A Community Devoted to the Preservation and Practice of Celestial Navigation and Other Methods of Traditional Wayfinding
From: Frank Reed
Date: 2015 Oct 10, 12:15 -0700
Just a little more...
Since the resolution of good, corrected vision is about one minute of arc you should expect 1-2 minutes accuracy in sights when you're using a unit magnification sight tube, and that's what I usually find. Notice that key adjective "corrected". Do you wear glasses or contacts? In addition to magnification, a telescope provides optical focusing and allows fine correction of vision. With a sight tube, you don't have that luxury, and you need to make sure you're using any long-distance optical correction you need (eyeglasses).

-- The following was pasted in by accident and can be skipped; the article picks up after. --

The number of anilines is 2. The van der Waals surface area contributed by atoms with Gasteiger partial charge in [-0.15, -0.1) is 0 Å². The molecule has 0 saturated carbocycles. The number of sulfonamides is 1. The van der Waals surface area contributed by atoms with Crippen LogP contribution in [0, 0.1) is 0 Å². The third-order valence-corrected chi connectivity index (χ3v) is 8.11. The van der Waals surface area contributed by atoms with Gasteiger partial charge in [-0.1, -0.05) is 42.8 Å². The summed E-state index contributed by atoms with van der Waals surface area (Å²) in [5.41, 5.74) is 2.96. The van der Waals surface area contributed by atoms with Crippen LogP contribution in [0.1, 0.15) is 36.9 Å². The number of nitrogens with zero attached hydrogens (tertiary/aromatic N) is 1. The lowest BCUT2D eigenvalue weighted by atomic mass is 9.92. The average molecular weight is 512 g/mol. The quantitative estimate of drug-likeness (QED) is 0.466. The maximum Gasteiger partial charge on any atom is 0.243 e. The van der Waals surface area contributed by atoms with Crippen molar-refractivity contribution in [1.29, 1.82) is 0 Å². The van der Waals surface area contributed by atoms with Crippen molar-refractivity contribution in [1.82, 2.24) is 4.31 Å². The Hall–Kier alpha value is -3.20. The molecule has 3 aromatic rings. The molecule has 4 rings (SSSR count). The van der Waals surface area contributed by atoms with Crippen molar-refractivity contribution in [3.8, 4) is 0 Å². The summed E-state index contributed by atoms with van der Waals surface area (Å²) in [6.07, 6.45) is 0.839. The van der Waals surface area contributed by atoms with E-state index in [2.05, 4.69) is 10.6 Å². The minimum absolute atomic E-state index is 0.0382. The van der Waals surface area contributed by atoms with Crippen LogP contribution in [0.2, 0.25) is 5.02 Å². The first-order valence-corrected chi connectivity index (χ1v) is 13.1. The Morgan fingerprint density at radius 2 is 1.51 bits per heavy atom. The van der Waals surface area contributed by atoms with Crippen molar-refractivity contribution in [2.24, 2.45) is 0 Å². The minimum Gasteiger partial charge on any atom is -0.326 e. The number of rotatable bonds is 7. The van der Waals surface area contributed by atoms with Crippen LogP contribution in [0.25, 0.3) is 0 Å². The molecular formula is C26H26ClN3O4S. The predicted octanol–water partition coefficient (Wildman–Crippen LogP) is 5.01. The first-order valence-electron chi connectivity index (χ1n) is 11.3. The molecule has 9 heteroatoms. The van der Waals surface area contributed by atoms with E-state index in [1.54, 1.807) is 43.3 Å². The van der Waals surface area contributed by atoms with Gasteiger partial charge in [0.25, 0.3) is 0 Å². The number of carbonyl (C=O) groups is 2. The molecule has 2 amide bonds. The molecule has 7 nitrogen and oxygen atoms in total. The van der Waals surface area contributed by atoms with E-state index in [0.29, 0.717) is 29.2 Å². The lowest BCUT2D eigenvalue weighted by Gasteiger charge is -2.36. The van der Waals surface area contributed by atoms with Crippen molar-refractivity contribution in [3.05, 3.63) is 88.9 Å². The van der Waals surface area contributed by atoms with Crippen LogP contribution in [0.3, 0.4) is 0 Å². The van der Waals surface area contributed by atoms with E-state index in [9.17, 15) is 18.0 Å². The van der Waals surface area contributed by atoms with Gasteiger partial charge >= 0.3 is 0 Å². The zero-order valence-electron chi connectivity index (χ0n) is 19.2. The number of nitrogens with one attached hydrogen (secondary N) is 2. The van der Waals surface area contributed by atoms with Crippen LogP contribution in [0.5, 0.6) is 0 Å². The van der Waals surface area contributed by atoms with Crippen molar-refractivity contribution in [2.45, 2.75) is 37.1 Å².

Another concern with a unit magnification sight tube is collimation of the line of sight. Collimation error arises when the line of sight isn't exactly parallel to the frame of the instrument. When looking through a sight tube especially, you need to make your "contact" close to the vertical line of the field of view. You can detect this by bringing the Sun into contact with the horizon, and then "panning" left and right. This is a lot like swinging the arc but for a different reason.
While I'm thinking of it, notice that it's not really "zero" magnification, but "unit" or 1x magnification if you want to be consistent with the usual method of describing magnification. That's a trivial matter, of course, and clearly we all know what you meant by "zero" magnification.